Towering potatoes

Photo credit: Urban Farmer Seward –

* Potato tower – 100_0622+(Mobile).JPG100_0622+(Mobile).JPG

In the garden: Grow a tower of potatoes in little space

by Carol Barany

Americans have rediscovered fresh, locally grown food, they love it, and, increasingly, they want to grow it themselves.

Last year, 35 percent of all American households, 42 million of them, grew food at home or in a community garden. That’s more vegetable gardens than we’ve seen in a decade, according to “Garden to Table: A 5-Year Look at Food Gardening in America,” a special report of the National Gardening Association.

* Bag - potatoes - Photo Tio Miguelito's Garden - product_3161_large copy.jpg
* Bag – potatoes – Photo Tio Miguelito’s Garden – product_3161_large copy.jpg

This trend was certainly reflected in the slate of seminars presented at the Northwest Flower and Garden Show in Seattle on Feb. 11-15, where a main focus was on growing edibles. A host of speakers assured their audiences that all it takes is creativity and commitment to produce amazing food in even the tiniest urban space. That’s certainly true in Yakima, where I’ve seen vegetables growing on apartment balconies, in black plastic garbage bags, in planters hung from a fence, in burlap sacks and plastic laundry bins.

* Vertical potato tower - Photo Filip Ring Thenderup - 524197_155330084604427_1429767967_n copy.jpg
* Vertical potato tower – Photo Filip Ring Thenderup – 524197_155330084604427_1429767967_n copy.jpg

At “Towering Tubers: Grow 20 lbs. of Spuds in Less Than 4 Square Feet,” a seminar hosted by Fine Gardening magazine’s Danielle Sherry, I learned how even a sprawling crop like potatoes could be cultivated in a much smaller space. In this case, a simple vertical tower of wire fencing from 2 to 4 feet tall (a use for my ill-conceived tomato cages!) is lined with straw (my de-seeded and chopped ornamental grasses) and filled with compost.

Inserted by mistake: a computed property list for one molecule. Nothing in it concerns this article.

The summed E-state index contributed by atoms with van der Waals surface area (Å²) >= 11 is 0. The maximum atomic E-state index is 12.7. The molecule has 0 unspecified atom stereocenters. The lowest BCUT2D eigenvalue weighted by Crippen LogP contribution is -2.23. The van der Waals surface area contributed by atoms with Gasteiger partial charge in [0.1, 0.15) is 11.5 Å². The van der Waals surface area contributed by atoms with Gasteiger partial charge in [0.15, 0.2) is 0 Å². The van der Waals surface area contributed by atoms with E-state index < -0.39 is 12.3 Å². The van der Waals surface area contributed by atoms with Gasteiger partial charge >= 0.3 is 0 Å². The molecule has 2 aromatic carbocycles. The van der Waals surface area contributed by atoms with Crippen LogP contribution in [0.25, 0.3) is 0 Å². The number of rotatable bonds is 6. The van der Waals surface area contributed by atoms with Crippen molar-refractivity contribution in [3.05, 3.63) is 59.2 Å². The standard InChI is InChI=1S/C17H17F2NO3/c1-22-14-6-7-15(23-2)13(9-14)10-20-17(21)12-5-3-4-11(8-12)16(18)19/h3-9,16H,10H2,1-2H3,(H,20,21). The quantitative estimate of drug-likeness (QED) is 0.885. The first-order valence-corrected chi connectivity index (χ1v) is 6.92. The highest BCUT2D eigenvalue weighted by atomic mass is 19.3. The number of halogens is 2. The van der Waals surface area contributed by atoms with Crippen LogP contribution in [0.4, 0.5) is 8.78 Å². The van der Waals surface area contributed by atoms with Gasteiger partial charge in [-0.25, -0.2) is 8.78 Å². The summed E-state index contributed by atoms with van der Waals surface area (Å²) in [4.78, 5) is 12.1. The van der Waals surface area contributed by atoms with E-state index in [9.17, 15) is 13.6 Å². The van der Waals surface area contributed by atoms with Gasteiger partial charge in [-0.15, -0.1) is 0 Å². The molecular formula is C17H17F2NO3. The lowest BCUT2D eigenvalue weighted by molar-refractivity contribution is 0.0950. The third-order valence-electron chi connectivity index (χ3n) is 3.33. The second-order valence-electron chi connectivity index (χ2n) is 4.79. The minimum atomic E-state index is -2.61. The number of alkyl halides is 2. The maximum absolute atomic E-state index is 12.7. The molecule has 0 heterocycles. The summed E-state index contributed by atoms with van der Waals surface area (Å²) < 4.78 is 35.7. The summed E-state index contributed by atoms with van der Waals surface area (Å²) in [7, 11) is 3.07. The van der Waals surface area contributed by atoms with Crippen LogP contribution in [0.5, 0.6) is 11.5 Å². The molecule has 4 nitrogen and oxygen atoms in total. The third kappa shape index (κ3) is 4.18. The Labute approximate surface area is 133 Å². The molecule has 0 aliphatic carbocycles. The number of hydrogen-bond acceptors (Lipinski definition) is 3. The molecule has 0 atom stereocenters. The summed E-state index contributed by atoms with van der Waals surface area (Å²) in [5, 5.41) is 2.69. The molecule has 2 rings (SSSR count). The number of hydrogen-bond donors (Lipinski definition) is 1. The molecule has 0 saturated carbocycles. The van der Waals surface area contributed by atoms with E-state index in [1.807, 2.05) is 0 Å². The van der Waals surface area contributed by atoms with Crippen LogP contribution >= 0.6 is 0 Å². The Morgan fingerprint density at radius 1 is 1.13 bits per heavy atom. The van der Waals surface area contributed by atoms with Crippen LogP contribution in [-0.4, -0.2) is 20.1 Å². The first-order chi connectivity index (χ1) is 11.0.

Grown this way, there’s no need to deeply till or amend garden soil (a must for potatoes), there’s no weeding and crop rotation is not a concern.

Read the full article: Yakima Herald

If flavour rather than bulk is your priority

Photo credit: The Telegraph

Spuds on tap: pick what you need for your meal and leave the rest to grow 

Photo: GAP Photos/Gary Smith

How to grow potatoes in pots

Not only fantastic if you’re short on space, growing potatoes in containers make for a delicious crop

By Lia Leendertz

That sweet, nutty taste and the texture like slicing butter just doesn’t exist in the shop-bought potato, and I wanted it back in my life.

The answer has been to start growing them in pots. There are lots of ways in which this beats growing them in the ground, and a few in which it really doesn’t. Let’s get the negatives out of the way first. This is not the way to grow if you are after bulk and high yield. It is also high maintenance and you will need to remember to water regularly and well.

However, if flavour rather than bulk is your priority then this is a lovely way to grow them.

Potatoes grown in pots become almost a different vegetable. One of the reasons they are so good is that they grow so fast, giving them a soft, moist texture and almost non-existent skins. This also happens to be the secret behind the flown-in earlies: they are grown in places where the soils warm early in the year, so growth is speedy. But most of us don’t garden in a south-facing sloping Jersey field by the sea. After the chill of winter most UK soils are slowly warmed through by a still-weak sun. But pots can be moved to a sheltered corner to bake, onto a sunny balcony or patio, or even into a polytunnel or greenhouse. This will help increase the heat in the compost and therefore the growth rate of the potatoes.

Read the full article: The Telegraph